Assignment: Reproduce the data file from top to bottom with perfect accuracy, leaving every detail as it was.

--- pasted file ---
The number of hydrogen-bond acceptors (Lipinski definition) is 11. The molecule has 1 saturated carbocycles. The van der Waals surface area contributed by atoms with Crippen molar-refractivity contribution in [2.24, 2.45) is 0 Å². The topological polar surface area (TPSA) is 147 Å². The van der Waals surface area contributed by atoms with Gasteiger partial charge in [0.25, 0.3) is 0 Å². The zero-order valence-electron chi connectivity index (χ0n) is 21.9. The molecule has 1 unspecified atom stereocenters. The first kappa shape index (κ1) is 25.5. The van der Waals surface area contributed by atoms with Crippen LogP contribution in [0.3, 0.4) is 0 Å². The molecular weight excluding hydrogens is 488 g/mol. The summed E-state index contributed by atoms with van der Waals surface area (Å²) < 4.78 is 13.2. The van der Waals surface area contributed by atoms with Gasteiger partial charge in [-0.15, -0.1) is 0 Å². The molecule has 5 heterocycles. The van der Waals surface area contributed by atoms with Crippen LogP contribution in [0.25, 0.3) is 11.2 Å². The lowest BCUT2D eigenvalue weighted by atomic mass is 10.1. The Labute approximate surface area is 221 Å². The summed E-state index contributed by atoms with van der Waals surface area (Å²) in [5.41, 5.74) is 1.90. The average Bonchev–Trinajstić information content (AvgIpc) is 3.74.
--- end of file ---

The number of hydrogen-bond acceptors (Lipinski definition) is 11. The molecule has 1 saturated carbocycles. The van der Waals surface area contributed by atoms with Crippen molar-refractivity contribution in [2.24, 2.45) is 0 Å². The topological polar surface area (TPSA) is 147 Å². The van der Waals surface area contributed by atoms with Gasteiger partial charge in [0.25, 0.3) is 0 Å². The zero-order valence-electron chi connectivity index (χ0n) is 21.9. The molecule has 1 unspecified atom stereocenters. The first kappa shape index (κ1) is 25.5. The van der Waals surface area contributed by atoms with Crippen LogP contribution in [0.3, 0.4) is 0 Å². The molecular weight excluding hydrogens is 488 g/mol. The summed E-state index contributed by atoms with van der Waals surface area (Å²) < 4.78 is 13.2. The van der Waals surface area contributed by atoms with Gasteiger partial charge in [-0.15, -0.1) is 0 Å². The molecule has 5 heterocycles. The van der Waals surface area contributed by atoms with Crippen LogP contribution in [0.25, 0.3) is 11.2 Å². The lowest BCUT2D eigenvalue weighted by atomic mass is 10.1. The Labute approximate surface area is 221 Å². The summed E-state index contributed by atoms with van der Waals surface area (Å²) in [5.41, 5.74) is 1.90. The average Bonchev–Trinajstić information content (AvgIpc) is 3.74.